This section summarizes the main points illustrated in tutorial video 05 - Modeling Periodic Loops in an FMU (Variant 1).

In order to model a periodic loop, we rely on a Merge Node to form a loop in the control flow, and an AccepEventAction with relative TimeEvent to specify the period. In the example below, we periodically compare the value of input x with threshold 2 (via a call to operation test), and we assign the result of the comparison to output y. The period is 0.5 time units.


Modeling a periodic loop (v2)

This section summarizes the main points illustrated in tutorial video 06 - Modeling Periodic Loops in an FMU (Variant 2).

In fUML, when an AcceptEventAction has no input flow, it is automatically ready to fire again after a stimuli (at least if the activity is not explicitly terminated by a FinalNode). This principle is used in the example illustrated in the example below. It specifies a periodic loop functionnaly equivalent to the example described in the previous section.


Reacting to a value change on an input

This section summarizes the main points illustrated in tutorial video 07 - Modeling reactions to changes on FMU input values.

Modeling a reaction to a value change on a input relies on an AcceptEventAction. This is similar to modeling a reaction at an absolute or relative date, except that we use a ChangeEvent instead of a TimeEvent. To create a ChangeEvent:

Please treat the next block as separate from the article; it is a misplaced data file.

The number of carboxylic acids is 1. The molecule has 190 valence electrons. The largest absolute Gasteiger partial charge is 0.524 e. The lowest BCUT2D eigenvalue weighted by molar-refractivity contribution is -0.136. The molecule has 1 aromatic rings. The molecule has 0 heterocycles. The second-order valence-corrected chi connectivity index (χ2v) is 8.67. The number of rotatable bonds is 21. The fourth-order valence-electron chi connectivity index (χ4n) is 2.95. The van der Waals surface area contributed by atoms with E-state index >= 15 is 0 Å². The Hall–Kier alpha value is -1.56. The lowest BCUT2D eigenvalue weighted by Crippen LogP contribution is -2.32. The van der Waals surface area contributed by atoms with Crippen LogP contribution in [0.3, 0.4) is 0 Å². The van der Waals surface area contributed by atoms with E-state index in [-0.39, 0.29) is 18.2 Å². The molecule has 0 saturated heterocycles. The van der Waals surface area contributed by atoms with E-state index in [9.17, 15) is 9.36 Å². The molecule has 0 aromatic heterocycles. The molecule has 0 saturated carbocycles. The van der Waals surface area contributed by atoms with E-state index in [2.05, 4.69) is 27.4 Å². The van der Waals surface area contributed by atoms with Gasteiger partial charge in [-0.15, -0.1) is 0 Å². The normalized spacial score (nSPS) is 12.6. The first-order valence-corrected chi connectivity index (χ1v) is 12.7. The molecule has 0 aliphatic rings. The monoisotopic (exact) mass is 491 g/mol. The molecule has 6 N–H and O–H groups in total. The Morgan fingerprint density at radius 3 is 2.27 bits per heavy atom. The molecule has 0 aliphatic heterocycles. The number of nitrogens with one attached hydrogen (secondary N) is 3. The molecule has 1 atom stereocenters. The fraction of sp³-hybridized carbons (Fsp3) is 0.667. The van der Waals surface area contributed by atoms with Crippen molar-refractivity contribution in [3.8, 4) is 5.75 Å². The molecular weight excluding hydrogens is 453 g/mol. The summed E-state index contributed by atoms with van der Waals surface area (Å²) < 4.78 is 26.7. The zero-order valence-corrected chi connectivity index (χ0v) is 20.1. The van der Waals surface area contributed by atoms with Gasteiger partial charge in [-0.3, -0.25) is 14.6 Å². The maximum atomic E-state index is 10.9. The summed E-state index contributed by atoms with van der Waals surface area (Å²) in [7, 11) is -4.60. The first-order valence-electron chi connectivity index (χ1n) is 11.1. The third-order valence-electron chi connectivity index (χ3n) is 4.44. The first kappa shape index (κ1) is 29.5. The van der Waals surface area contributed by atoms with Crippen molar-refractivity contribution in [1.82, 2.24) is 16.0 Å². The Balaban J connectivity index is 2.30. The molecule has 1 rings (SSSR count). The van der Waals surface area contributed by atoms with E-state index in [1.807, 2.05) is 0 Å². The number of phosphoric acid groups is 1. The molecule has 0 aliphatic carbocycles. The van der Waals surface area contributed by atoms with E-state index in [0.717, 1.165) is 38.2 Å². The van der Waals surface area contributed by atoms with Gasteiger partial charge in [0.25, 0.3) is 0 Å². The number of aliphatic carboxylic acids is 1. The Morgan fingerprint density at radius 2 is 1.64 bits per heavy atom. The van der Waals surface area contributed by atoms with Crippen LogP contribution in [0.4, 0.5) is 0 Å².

• From the model explorer, right click, New Child / ChangeEvent
  • Select the ChangeEvent in the model explorer
  • In the property view, field « Change Expression », click on button « + », and select « LiteralString »
  • In the popup, field « Value », type the name of the observed input.

The example below illustrates a behavior with a reaction to a change on input x. When the change is detected, the execution suspends for 0.5 time units, the value of x is compared to threshold 2, and the result of the comparison is assigned to output y.


Reacting to an input change in an infinite loop (v1)

This section summarizes the main points illustrated in tutorial video 08 - Modeling infinite change reaction loops (variant 1).

As for periodic loops, the loop model relies on a MergeNode. An AcceptEventAction with ChangeEvent is placed in the loop formed around the MergeNode. The example below illustrates this modeling pattern. The behavior described in the previous example (where the FMU reacts to changes on input x) is thereby repeated indefinitely.


Reacting to an input change in an infinite loop (v2)

This section summarizes the main points illustrated in tutorial video 09 - Modeling infinite change reaction loops (variant 2).